Jurassic Park (1993)
d. Steven Spielberg, 127 minutes, Universal Pictures/Amblin Entertainment

  • This Steven Spielberg and Universal f/x laden film (based upon Michael Crichton's 1990 novel), one of the greatest adventure films ever made, was the Academy Award winner for Best Achievement in Visual Effects (defeating The Nightmare Before Christmas (1993) and Cliffhanger (1993)). It was perhaps the most influential of all movies supplemented by CGI, and the biggest 'monster movie' of all time. It was the first major instance of extensively having computer-generated animated characters mixed with live action and animatronics.
  • It became the top-grossing (domestic) film of the year, at $357 million, from an initial production budget of $63 million. It easily surpassed the # 2 film, Mrs. Doubtfire (1993) at $219 million, and # 3 film The Fugitive (1993) at $184 million. This was the third time that one of Spielberg's films became the highest grossing film ever (earlier, he succeeded with Jaws (1975) and E.T.: The Extra-Terrestrial (1982)).
  • DTS Digital Sound also made its theatrical debut in the film, created to help enhance the film's sound design. It won all three of its Academy Awards nominations: Best Visual Effects, Best Sound, and Best Sound Editing.
  • It mixed animatronic and computer-generated (CGI), photo-realistic dinosaurs - the first of their kind, displayed with textured skin and muscles. The ground-breaking mix of animatronics and CGI brought the dinosaurs alive, especially the first stunning view of a tall-necked brachiosaurus on its hind legs eating from a tree.
  • The scenes of the living, eating, and breathing dinosaurs (including the scene of the stampeding herd of Gallimimus) used mechanical animatronic robots and miniature models in stop-motion, frame-by-frame processing. The T. Rex was shot using 20- and 40- foot tall animatronics. The 20 foot-tall model weighed over 13,000 pounds.
  • The CGI creatures were artificially-generated at Industrial Light & Magic (ILM) and very realistically-rendered and seamlessly integrated within live-action sequences using animatronics. There were about 15 minutes of dinosaur footage in the movie, with only 4-6 minutes generated by computers, the rest by animatronics. The original plan to use stop-motion versions of dinosaurs was quickly scrapped when CGI became the better option.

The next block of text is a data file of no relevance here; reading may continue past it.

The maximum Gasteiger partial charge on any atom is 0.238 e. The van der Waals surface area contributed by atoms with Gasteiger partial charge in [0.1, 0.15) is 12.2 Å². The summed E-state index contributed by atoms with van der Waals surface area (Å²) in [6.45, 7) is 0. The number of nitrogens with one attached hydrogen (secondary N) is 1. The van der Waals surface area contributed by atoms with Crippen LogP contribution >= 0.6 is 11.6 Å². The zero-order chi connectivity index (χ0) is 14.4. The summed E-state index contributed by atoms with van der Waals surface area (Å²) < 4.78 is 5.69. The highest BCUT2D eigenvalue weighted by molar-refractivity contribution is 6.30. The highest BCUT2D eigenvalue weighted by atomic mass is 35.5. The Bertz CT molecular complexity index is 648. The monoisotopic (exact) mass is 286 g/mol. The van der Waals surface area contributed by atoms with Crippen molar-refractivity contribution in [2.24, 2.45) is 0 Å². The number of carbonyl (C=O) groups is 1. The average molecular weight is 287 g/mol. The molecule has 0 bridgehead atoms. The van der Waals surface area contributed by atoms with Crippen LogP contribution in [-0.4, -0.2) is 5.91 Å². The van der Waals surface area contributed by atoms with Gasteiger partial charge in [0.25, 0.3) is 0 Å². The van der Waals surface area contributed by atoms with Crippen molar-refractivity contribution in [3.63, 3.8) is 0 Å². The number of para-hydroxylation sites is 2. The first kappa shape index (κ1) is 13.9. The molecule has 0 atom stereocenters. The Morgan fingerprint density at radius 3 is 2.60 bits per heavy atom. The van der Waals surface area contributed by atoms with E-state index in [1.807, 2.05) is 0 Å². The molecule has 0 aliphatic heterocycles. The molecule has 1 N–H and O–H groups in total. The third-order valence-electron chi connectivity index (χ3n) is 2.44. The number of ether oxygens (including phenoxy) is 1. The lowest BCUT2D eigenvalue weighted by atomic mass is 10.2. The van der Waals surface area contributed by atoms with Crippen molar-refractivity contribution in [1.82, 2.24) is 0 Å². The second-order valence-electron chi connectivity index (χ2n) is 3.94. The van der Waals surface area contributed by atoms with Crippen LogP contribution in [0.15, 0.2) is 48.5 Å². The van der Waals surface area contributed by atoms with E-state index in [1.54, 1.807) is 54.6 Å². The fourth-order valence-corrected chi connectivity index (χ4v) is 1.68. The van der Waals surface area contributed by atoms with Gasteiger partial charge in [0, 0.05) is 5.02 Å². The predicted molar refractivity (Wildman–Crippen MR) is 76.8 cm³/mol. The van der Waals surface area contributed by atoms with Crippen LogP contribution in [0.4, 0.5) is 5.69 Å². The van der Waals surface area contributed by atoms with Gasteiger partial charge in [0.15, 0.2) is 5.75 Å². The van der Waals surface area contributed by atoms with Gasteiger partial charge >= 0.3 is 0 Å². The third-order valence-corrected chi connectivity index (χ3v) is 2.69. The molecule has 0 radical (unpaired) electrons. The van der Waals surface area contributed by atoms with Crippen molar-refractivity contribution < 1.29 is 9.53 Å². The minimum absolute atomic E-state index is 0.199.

• The scene of the night-time attack of the T. Rex on a lawyer cowering in a toilet used live action and digitization - it was the first example of a computer-generated human stunt double, involving hyper-realistic rendering.
  • As a result of the film's success, there was a massive surge in the use of CGI in Hollywood blockbusters. Two years later, the first feature-length film with a digitally-created, CGI character in a leading role occurred in Casper (1995), there were CGI stampeding animals in Jumanji (1995), and Toy Story (1995) was released as the first feature-length computer-animated movie. The technological leaps in CGI only accelerated from there and became more pervasive.
  • Spielberg's vision created the indisputable standard for all subsequent dinosaur films and television shows (i.e., the TV-documentary series Walking With Dinosaurs (1999-2000), the TV show Terra Nova (2011), etc.), and the film increased interest in the study of paleontology.
  • The film generated billions from its massive marketing campaign (budgeted at about $65 million, larger than the production budget for the film itself) and the sale of merchandise (T-shirts, stuffed dinosaurs, action figures, fast food franchise deals, video games, comic books, etc.) by licensing deals with over 100 companies to market thousands of products.